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Legislative Assembly for the ACT: 2001 Week 6 Hansard (15 June) . . Page.. 1860 ..

MR BERRY: This is today's question:

Minister, section 253 (a) of the Land (Planning and Environment) Act 1991 provides for the revocation of an approval if ... is satisfied that the approval was obtained by fraud or misrepresentation. Will the minister confirm that this is the section under which he was advised by PALM that he might revoke the approval of the Lyneham tennis centre redevelopment? Will he table any such advice ...?

That is a quite different question. I do not know whether we got to the supplementary.

Mr Humphries: No, we didn't.

MR BERRY: We didn't. Okay. So, will the minister table any advice from PALM? Mr Speaker, two entirely different questions. That is why we want to suspend the standing orders in order to move a motion dissenting from your ruling in relation to those matters.

Mr Speaker, may I also add to that. This general question needs to be discussed. I know Mr Moore would rather us genuflect and sing in chorus praises of him. You know, "All might to Michael". Mr Speaker, standing order 118 says:

The answer to a question without notice:

(a) shall be concise and confined to the subject matter of the question; and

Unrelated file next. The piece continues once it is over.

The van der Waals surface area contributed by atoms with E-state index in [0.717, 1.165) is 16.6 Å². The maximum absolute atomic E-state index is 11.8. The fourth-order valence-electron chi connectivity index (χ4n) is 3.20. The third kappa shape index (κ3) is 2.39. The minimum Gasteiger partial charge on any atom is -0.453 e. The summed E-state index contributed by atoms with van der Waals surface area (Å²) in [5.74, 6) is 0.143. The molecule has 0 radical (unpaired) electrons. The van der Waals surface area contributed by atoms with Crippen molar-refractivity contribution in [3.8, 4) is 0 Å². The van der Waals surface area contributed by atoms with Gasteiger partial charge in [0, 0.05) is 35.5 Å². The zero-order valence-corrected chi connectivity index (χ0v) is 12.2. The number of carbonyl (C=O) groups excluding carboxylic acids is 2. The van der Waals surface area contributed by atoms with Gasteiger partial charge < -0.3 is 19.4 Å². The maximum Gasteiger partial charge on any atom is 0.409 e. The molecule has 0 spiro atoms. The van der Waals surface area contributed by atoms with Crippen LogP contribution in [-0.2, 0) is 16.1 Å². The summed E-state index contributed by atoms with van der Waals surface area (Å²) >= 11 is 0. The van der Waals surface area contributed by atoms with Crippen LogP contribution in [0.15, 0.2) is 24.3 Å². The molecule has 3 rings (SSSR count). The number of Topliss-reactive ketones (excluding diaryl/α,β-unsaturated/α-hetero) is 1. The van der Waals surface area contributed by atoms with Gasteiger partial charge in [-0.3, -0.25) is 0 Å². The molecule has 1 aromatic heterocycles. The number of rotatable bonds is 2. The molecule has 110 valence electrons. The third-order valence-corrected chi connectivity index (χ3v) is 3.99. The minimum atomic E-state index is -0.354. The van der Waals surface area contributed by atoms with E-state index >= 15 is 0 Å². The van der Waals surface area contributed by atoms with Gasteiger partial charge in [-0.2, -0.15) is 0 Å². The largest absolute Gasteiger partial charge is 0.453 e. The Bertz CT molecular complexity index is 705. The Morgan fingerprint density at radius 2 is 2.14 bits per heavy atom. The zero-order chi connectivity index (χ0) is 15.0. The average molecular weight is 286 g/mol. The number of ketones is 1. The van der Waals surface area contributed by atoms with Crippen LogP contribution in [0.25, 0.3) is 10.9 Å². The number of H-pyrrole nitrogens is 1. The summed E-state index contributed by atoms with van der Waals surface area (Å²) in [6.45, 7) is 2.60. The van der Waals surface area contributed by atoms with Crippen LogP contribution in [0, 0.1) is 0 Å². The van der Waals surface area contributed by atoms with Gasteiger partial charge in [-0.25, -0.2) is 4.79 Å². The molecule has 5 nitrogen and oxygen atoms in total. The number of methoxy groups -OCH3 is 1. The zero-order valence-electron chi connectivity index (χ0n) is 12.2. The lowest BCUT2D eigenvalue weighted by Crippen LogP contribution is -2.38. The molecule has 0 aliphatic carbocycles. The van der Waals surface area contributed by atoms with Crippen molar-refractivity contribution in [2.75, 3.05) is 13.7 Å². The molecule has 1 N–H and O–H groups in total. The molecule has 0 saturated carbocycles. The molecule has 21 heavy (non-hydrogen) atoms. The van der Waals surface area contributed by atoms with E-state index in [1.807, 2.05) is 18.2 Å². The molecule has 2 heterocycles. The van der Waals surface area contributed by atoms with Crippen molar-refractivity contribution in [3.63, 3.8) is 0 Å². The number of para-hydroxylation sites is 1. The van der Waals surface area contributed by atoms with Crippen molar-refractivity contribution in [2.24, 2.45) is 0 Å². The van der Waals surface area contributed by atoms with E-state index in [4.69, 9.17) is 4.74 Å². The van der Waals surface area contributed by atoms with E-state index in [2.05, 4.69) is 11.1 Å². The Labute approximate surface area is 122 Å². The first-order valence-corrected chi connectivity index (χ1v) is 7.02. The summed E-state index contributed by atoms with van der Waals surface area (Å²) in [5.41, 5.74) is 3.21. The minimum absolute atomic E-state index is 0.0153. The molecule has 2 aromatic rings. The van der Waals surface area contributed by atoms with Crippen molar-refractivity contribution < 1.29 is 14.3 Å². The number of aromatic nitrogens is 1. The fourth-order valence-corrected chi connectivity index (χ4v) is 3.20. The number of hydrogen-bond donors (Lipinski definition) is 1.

(b) shall not debate the subject to which this question refers ...

The last time this Assembly went into turmoil in question time was for the very same reasons-that we are not getting the answers to our questions and the government is playing games. I think, Mr Speaker, that we are entitled to debate whether we have confidence in your rulings on these matters when these sorts of things occur. We see that your rulings, quite frankly, are not consistent with the questions that were asked in this place. Mr Speaker, I urge members to suspend standing orders in order that we can have a debate about this issue.

MR HUMPHRIES (Chief Minister, Minister for Community Affairs and Treasurer) (2.59): Mr Speaker, beneath the many words which Mr Berry has just spoken there are a few words I would like to draw attention to. Again it is personal, isn't it. This personal invective is a good substitute for argument.

Mr Berry: No, no, Gary. We are being Gary-ed again.

MR HUMPHRIES: Yes, that's right. Mr Corbell asked:

... will the minister table any legal advice he has obtained in relation to revoking the calling in of this development approval?

That is perfectly clear. Will he table any legal advice? The minister answered a page or so later, in fact two pages later, because almost the whole of those two pages were interjections from Mr Corbell, Mr Berry and Mr Stanhope. When he eventually gets to answer the question he says:

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